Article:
Pope Francis, listening to the advice of the Council of Cardinals, established the Pontifical Commission for the Protection of Minors. The purpose of the Commission is not to deal with individual cases of sexual abuse or specific situations that might arise. Our task is to advise the Holy Father, to recommend and promote best practices and procedures, to promote education and prevention in the Holy See and the Episcopal Conferences throughout the world. It would be perilous for us, as leaders in the Church, to consider that the scandal of clergy sexual abuse is for the most part a matter of history and not a pressing concern here and now. Vigilance, acknowledgment of responsibility and adherence to strict protocols for the protection of children are demanded of us if we seek to regain the trust and confidence of the people of God and be able to effectively exercise leadership going forward.
We should also be clear that the purpose of the Commission is not solely to address clerical sexual abuse. Although it is a sad and tragic fact that the problem of priests abusing children is still with us, our response to the sexual abuse of minors must also embrace the truth that the number of children throughout the world who are suffering some form sexual abuse is beyond imagining. The Commission is also a response to the mission entrusted to the Church to do all that it is possible to protect all of God’s children.
Today I would like to take a moment to acquaint the Cardinals with ongoing development of the Pontifical Commission for the Protection of Minors. Last week the full membership of seventeen individuals from throughout the world gathered here in Rome for the plenary meeting. Much time was given to making recommendations for membership, in order to allow for careful consultation with Bishops’ Conferences and Nuncios.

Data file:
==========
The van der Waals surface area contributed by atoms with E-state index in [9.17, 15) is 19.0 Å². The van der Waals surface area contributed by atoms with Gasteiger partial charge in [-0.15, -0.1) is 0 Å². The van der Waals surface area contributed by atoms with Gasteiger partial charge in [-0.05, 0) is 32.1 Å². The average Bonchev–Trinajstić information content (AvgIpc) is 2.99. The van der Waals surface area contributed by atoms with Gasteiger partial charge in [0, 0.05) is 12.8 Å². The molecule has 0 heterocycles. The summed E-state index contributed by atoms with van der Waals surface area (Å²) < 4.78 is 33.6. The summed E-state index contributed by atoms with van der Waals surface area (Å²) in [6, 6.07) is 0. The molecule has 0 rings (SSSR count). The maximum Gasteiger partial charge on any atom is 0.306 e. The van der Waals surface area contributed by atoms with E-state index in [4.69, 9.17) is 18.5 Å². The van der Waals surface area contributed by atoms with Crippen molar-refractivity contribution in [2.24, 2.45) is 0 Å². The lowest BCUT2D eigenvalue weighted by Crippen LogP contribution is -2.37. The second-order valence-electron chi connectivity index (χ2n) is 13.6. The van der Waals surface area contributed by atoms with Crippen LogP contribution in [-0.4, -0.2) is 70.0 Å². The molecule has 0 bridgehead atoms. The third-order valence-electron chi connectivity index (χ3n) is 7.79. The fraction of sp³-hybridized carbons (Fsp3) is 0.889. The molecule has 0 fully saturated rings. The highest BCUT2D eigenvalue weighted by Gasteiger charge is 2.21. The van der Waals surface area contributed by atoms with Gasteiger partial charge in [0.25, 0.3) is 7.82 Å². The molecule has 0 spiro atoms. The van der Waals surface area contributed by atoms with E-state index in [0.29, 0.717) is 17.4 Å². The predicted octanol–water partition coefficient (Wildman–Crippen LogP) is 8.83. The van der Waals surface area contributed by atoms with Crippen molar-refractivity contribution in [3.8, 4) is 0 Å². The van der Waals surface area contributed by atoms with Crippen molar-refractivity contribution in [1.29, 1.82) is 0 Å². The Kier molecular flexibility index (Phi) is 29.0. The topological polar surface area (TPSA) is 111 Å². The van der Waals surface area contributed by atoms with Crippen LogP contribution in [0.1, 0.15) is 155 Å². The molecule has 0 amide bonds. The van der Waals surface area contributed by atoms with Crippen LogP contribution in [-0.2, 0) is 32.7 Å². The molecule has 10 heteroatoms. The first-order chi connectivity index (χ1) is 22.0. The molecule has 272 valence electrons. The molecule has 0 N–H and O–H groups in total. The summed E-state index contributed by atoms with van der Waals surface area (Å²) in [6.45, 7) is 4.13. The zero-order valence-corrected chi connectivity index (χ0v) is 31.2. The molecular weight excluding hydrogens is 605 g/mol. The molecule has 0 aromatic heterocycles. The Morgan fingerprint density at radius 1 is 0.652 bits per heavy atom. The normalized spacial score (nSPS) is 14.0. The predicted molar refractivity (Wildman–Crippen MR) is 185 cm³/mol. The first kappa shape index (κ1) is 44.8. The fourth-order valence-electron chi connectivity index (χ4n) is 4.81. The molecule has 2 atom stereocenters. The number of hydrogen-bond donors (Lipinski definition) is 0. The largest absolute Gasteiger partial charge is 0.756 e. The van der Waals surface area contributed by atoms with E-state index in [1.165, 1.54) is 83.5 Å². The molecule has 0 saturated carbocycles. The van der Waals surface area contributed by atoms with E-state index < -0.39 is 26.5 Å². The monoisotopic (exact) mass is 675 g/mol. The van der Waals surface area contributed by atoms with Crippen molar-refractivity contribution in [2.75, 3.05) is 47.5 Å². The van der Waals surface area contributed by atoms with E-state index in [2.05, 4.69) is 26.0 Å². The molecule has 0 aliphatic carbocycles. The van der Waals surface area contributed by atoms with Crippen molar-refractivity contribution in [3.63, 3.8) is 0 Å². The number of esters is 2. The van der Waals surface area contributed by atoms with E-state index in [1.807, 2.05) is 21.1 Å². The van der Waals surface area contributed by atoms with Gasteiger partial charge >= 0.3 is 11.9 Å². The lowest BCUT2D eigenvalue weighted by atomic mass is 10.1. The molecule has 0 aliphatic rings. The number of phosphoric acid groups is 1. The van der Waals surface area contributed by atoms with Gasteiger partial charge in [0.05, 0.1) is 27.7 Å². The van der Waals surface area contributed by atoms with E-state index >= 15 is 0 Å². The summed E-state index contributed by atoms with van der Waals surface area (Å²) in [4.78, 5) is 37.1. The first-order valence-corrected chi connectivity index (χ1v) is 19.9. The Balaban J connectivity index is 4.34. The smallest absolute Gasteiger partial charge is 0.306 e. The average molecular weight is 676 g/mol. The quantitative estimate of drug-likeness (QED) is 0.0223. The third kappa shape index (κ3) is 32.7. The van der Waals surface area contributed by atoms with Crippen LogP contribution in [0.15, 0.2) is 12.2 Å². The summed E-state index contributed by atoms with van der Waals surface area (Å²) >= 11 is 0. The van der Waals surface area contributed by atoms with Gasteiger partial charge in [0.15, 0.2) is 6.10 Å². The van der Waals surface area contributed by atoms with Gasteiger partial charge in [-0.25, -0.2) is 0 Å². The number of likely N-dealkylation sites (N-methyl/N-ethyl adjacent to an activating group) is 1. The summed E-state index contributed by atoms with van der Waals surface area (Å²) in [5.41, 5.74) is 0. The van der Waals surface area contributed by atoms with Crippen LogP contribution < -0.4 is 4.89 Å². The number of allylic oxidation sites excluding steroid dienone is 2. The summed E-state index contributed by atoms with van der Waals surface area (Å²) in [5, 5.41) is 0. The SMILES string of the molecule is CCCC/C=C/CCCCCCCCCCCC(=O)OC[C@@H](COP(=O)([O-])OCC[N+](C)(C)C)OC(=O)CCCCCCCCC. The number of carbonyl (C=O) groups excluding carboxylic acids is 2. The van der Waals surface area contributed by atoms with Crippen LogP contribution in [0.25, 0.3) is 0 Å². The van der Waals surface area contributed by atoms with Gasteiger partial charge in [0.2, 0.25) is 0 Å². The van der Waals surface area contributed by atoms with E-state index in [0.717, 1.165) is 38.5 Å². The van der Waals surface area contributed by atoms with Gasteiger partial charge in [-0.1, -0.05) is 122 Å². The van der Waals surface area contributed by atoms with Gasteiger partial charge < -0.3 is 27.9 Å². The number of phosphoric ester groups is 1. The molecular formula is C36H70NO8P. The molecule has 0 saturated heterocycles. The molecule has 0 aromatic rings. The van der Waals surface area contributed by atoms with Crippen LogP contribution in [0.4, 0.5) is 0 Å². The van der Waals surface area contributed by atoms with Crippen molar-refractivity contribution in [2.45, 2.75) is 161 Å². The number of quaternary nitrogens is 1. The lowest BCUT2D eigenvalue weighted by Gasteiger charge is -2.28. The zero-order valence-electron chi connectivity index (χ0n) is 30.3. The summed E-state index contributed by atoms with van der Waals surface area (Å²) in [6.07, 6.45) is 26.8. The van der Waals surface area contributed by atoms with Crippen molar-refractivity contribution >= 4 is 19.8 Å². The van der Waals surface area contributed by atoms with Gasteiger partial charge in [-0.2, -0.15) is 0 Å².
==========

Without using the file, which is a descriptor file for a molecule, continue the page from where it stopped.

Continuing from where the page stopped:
Last July, the original nine members of the Commission were presented to the Holy Father and then participated in the Holy Father’s pastoral meeting with the clergy sexual abuse victims from Ireland, England and Germany. I had suggested these countries be represented at the Holy Father’s meeting because the Church in each of those places has strong policies and services for victims. Many of us felt that it would be urgent to have a victim from Ireland. The individuals sent were selected by their bishops. The Holy Father greeted the individuals the night before the meeting, as they gathered for dinner. The next day the victims attended the Holy Father’s Mass at the Domus Sancta Martha and then met Pope Francis. The Holy Father dedicated the entire morning to the meetings. Fr. Hans Zollner and myself served as translators.
Everyone is convinced that the meetings accomplished much toward reassuring people of the Holy Father’s commitment to address the errors of the past and to continue Pope Benedict’s and Pope Saint John Paul’s initiatives to remove abusive priests from ministry.
In addition to facilitating the Holy Father’s meeting with the victims, the Commission is already addressing various aspects of child protection, best practices, education and prevention, as follows:
One of our first tasks is to offer assistance to Episcopal Conferences around the world with the guidelines for the protection of children which they are already developing and implementing.
In 2011 The Congregation for the Doctrine of the Faith requested that the Bishops’ Conferences present their policies for the protection of children. Unfortunately some countries have not yet responded, and others have presented norms that seem too vague or not effective.